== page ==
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Wednesday, July 24, 2013

Diabetes vs. Car Crashes (aka Once Upon a Time)

Once upon a time (in the Fall of 2008), a young (20-yr. old) woman (OK, Me) who was treating her T1D diligently (although with minimal testing, aka a little nonchalantly)  was moving with her boyfriend in the Boston area. On the third or fourth trip, going back for more furniture, the couple got a little lost in the new neighborhood, and while looking for the right turn, in combination with awkward ramps and blinding sunlight (not to mention the hunger), hit a metal ramp head on in their little Honda going no more than 35 MPH...

The Driver's (male) airbag goes off, the passenger (ME, MM!) is left stunned. The hood of the car is smoking and leaking fluids, what's worse it the Driver's head, which is leaking blood. The passenger calls 911.

What may be more distressing than a (Thank God, [seriously]) more superficial than at first thought wound to the Driver's head was the fact that I (the Passenger) pre-dosed (oh-so-diligently) 2U of Humulin R in anticipation of a some sort of fast-food cheeseburger on the way to pick up the furniture...

I remember pleading (in shock) with the Ambulance guy to "give me glucose tablets" (they only had gel, which was super-gross). They lead me (calmly) onto the back of the ambulance to test my BG. Once he got out the thing (meter), he was like " I'm not sure how to use it [what??!!] ". At that point, I snapped out of my shocked state and remembered that I (in fact) had a BG meter in my bag. My blood glucose level was 110. (Insert shock and feeling like the Ambulance guy thinks you were kidding about the Diabetes) LOL.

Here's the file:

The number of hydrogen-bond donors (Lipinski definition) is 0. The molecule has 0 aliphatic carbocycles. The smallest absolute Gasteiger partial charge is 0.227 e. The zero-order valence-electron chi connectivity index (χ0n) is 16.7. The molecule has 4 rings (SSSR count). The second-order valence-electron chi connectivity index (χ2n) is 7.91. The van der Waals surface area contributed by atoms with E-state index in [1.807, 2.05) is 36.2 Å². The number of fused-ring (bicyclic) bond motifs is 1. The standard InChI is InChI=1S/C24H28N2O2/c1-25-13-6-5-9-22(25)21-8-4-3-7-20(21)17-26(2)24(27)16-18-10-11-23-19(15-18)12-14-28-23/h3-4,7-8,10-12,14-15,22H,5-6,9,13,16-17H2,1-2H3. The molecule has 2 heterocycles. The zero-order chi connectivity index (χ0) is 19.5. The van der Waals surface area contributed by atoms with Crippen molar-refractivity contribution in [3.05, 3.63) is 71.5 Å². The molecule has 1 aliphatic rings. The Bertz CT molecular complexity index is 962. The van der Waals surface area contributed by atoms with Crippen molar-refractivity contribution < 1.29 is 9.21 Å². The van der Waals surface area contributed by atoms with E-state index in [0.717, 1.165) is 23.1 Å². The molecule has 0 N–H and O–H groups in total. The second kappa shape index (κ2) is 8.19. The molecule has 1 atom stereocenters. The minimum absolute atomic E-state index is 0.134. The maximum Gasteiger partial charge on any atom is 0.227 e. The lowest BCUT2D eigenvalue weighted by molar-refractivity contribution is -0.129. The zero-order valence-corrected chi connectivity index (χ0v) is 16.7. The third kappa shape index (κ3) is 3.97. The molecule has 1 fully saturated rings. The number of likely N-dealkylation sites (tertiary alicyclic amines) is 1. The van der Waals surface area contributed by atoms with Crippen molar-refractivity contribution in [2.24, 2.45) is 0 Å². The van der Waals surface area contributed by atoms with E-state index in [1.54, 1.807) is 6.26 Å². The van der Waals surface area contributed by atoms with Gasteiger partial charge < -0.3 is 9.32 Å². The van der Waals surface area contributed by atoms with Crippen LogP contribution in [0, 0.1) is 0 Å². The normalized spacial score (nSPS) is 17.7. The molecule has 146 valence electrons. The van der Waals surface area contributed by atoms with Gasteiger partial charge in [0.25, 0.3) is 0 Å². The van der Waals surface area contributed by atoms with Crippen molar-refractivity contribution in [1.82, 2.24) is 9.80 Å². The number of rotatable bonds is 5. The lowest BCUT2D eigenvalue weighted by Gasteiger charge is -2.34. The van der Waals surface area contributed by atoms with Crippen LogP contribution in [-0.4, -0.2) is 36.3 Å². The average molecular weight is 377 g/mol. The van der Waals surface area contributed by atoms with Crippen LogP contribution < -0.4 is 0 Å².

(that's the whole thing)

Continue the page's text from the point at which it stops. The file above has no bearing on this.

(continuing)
Fast forward 1 hr. and I'm having Coke (non-diet, unknown amount) in the ER because I "feel like it". I alternate between bitching about Diabetes (aka confessing my Dx) to my [back-then future] mother-in-law (whom I called on the ambulance ride to MGH)... and also this is my first time BITCHING about DIABETES to anyone ever... Fast forward 4 hours, as we're finishing moving (while my then-boyfriend, now husband, is still at MGH). I'm exhasuted as I sneak out for a cig [Parliament] , and I feel shaky (still haven't had dinner). I go upstairs and (discreetly) test my BG (it's 40-something). I drink some juice and throw away the rest, I help clean up, move furniture into car, deliver it to E. Boston, pick up boyfriend from hospital, thank God I'm still alive.

Such as life, funny to have remembered this so vividly almost 5 years after...

Accountability in T1D Management

Honestly, when I write down what I eat and how much insulin I take and when, and what my blood glucose is at all times, it's a lot easier to be happy with myself regardless of the actual numbers (I think they call that logging, but I like to call it being accountable). If I'm having highs, I correct, make note of it, and also list some possible explanations. I feel more confident making small changes to my treatment plan when I see all the data in front of me on paper, in fact I become more comfortable with a lower BG range. I am my own little science experiment. When I'm having a bad time, careful logging tends to bring me out of it, as I tend to be extremely more honest with myself on paper about the carbs I eat (as opposed to handfuls of blueberries unaccounted for, guilty ;). I hate being high, I am sick of it. Not that I'm always high. But a lot of the time I'm higher than I should be. And while I can avoid looking at my meter averages or tell myself that I don't have to correct the 180 because I "might" exercise later, it all becomes so much more difficult to ignore when you have all these numbers in front of you six or seven times a day... Accountability... Furthermore, the logs provide invaluable information over the course of long-term events, like finding out I ALWAYS seem to need extra insulin on Monday mornings, that Tuesday and Sunday mornings are the most carb-friendly, that my insulin resistance increases after ovulation (due to progesterone increase I think)... It's time to break out the log again I think.